By Vera Toulokhonova
Over spring break, my family and I traveled to spend a weekend in New York City. One of our expeditions included a visit to the Statue of Liberty and, naturally, to the large restroom located on Ellis Island. The first thing I noticed about this notably modern facility is the proliferation of green signs all over its walls. Each had a large, bold, green heading, which read “Green Restroom.” I was curious to see exactly what constitutes a restroom that prides itself on being “Green.”
Each green sign included the following text:
As part of our GREEN-SPONSIBILITIES this restroom offers many features that are environmentally preferable:
While I agreed that many of the above features are more protective of our natural resources, I was skeptical whether a few are really that “green.”
The automatically flushing toilets, for instance, reminded me of the inefficient toilets in Ross Hall, at The George Washington University School of Public Health, where I go to school. These toilets flush every five seconds in response to each and every slight movement of the user. Traditional, manual flush toilets eliminates this wasteful use of water, since an individual is inclined to flush just once during her or his visit. Likewise, I am also not sure how automatic faucets are advantageous from a “green” perspective over manual ones.
Regardless, I was glad to see such a strong effort at this national historic landmark to raise awareness and support environmental health. Upon seeing these noticeable signs, people from all over the country and the world, will be introduced to the ideas of minimizing water usage and recycling – efforts they can incorporate into their own daily routines. Consequently, these signs contribute to the overarching field of public health by bringing the issue of environmental health to people’s attention. Furthermore, some of the “green” features (e.g., autoflush toilets, automatic faucets, and dryers) promote better hygiene by minimizing people’s contact with surfaces that may contain harmful germs.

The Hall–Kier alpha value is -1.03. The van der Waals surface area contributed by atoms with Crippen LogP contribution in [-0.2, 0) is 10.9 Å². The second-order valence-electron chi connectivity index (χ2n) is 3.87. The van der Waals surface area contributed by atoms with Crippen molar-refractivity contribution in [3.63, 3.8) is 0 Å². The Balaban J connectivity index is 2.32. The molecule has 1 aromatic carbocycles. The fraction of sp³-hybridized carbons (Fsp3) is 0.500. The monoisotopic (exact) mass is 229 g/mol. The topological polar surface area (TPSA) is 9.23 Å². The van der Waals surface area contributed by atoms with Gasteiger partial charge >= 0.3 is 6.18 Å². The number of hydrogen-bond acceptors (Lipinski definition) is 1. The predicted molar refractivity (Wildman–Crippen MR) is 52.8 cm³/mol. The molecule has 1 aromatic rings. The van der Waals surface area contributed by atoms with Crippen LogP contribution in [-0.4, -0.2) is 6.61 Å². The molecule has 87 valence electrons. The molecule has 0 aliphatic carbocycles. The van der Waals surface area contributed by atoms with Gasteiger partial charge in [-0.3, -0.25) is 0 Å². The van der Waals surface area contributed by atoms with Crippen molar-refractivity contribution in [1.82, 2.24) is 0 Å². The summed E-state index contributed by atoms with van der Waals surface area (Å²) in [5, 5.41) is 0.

While the individual contribution of this restroom on Ellis Island to environmental health is quite small, it may just inspire a trend of green restrooms and thus greener lifestyles. It has the potential to lessen our usage of valuable resources such as electricity and water, and to minimize our exposure to harmful fumes created by standard cleaners and disinfectants. Thus, I applaud this effort to promote “green sponsibilities.”
Vera Toulokhonova will be graduating in May from the George Washington University (GWU) with a BS in Public Health. She grew up in Ulan-Ude, Buryatia Republic (in Russia) and later Swathmore, PA. Vera is taking a class on health and the environment which has piqued her interest in environmental health topics. This fall, she will be a first year medical school student at GWU.